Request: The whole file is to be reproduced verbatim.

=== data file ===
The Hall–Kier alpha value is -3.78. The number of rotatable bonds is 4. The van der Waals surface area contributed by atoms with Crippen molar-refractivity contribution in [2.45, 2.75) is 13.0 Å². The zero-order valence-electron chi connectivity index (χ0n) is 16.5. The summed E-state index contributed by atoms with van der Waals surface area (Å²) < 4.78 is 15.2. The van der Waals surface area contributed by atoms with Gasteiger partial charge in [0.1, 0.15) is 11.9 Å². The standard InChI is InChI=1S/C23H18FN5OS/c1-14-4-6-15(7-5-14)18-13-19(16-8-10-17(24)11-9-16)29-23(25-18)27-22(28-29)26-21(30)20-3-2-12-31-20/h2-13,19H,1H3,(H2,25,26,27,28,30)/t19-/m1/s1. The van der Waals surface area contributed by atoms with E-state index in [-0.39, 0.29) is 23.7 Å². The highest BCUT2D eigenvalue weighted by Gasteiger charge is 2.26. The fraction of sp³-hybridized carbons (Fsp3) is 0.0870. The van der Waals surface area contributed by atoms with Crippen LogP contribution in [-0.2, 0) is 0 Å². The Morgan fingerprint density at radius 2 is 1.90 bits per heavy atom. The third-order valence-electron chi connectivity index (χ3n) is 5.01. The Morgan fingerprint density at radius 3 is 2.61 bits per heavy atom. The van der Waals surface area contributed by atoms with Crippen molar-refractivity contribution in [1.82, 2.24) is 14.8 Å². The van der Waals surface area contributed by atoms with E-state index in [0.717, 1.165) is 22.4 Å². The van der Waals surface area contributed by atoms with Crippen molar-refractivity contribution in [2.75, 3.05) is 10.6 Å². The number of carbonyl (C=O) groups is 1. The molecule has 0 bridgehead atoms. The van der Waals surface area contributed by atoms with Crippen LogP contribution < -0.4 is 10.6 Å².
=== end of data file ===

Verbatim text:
The Hall–Kier alpha value is -3.78. The number of rotatable bonds is 4. The van der Waals surface area contributed by atoms with Crippen molar-refractivity contribution in [2.45, 2.75) is 13.0 Å². The zero-order valence-electron chi connectivity index (χ0n) is 16.5. The summed E-state index contributed by atoms with van der Waals surface area (Å²) < 4.78 is 15.2. The van der Waals surface area contributed by atoms with Gasteiger partial charge in [0.1, 0.15) is 11.9 Å². The standard InChI is InChI=1S/C23H18FN5OS/c1-14-4-6-15(7-5-14)18-13-19(16-8-10-17(24)11-9-16)29-23(25-18)27-22(28-29)26-21(30)20-3-2-12-31-20/h2-13,19H,1H3,(H2,25,26,27,28,30)/t19-/m1/s1. The van der Waals surface area contributed by atoms with E-state index in [-0.39, 0.29) is 23.7 Å². The highest BCUT2D eigenvalue weighted by Gasteiger charge is 2.26. The fraction of sp³-hybridized carbons (Fsp3) is 0.0870. The van der Waals surface area contributed by atoms with Crippen LogP contribution in [-0.2, 0) is 0 Å². The Morgan fingerprint density at radius 2 is 1.90 bits per heavy atom. The third-order valence-electron chi connectivity index (χ3n) is 5.01. The Morgan fingerprint density at radius 3 is 2.61 bits per heavy atom. The van der Waals surface area contributed by atoms with Crippen molar-refractivity contribution in [1.82, 2.24) is 14.8 Å². The van der Waals surface area contributed by atoms with E-state index in [0.717, 1.165) is 22.4 Å². The van der Waals surface area contributed by atoms with Crippen molar-refractivity contribution in [2.75, 3.05) is 10.6 Å². The number of carbonyl (C=O) groups is 1. The molecule has 0 bridgehead atoms. The van der Waals surface area contributed by atoms with Crippen LogP contribution < -0.4 is 10.6 Å².